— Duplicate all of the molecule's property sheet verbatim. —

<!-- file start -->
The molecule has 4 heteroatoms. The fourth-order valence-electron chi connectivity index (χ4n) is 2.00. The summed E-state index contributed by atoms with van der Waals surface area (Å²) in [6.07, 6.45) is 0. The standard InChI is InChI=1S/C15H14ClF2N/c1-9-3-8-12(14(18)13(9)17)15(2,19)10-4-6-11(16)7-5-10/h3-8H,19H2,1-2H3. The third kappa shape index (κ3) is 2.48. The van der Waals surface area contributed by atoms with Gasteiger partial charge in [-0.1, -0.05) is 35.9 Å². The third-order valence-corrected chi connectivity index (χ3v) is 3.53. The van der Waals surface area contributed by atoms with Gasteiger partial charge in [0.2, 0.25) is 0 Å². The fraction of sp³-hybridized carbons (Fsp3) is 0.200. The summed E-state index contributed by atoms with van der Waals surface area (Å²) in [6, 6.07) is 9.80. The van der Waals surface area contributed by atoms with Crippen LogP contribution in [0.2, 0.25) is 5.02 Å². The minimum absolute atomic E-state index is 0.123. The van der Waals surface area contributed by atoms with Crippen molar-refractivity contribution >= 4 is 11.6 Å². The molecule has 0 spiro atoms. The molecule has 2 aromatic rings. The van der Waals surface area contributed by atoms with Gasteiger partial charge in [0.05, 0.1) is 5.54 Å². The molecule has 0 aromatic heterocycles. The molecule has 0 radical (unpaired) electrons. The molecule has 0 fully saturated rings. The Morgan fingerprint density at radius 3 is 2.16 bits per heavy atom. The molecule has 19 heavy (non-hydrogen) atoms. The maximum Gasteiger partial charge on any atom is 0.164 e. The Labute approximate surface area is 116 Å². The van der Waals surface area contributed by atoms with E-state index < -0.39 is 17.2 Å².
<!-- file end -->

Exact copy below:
The molecule has 4 heteroatoms. The fourth-order valence-electron chi connectivity index (χ4n) is 2.00. The summed E-state index contributed by atoms with van der Waals surface area (Å²) in [6.07, 6.45) is 0. The standard InChI is InChI=1S/C15H14ClF2N/c1-9-3-8-12(14(18)13(9)17)15(2,19)10-4-6-11(16)7-5-10/h3-8H,19H2,1-2H3. The third kappa shape index (κ3) is 2.48. The van der Waals surface area contributed by atoms with Gasteiger partial charge in [-0.1, -0.05) is 35.9 Å². The third-order valence-corrected chi connectivity index (χ3v) is 3.53. The van der Waals surface area contributed by atoms with Gasteiger partial charge in [0.2, 0.25) is 0 Å². The fraction of sp³-hybridized carbons (Fsp3) is 0.200. The summed E-state index contributed by atoms with van der Waals surface area (Å²) in [6, 6.07) is 9.80. The van der Waals surface area contributed by atoms with Crippen LogP contribution in [0.2, 0.25) is 5.02 Å². The minimum absolute atomic E-state index is 0.123. The van der Waals surface area contributed by atoms with Crippen molar-refractivity contribution >= 4 is 11.6 Å². The molecule has 0 spiro atoms. The molecule has 2 aromatic rings. The van der Waals surface area contributed by atoms with Gasteiger partial charge in [0.05, 0.1) is 5.54 Å². The molecule has 0 aromatic heterocycles. The molecule has 0 radical (unpaired) electrons. The molecule has 0 fully saturated rings. The Morgan fingerprint density at radius 3 is 2.16 bits per heavy atom. The molecule has 19 heavy (non-hydrogen) atoms. The maximum Gasteiger partial charge on any atom is 0.164 e. The Labute approximate surface area is 116 Å². The van der Waals surface area contributed by atoms with E-state index < -0.39 is 17.2 Å².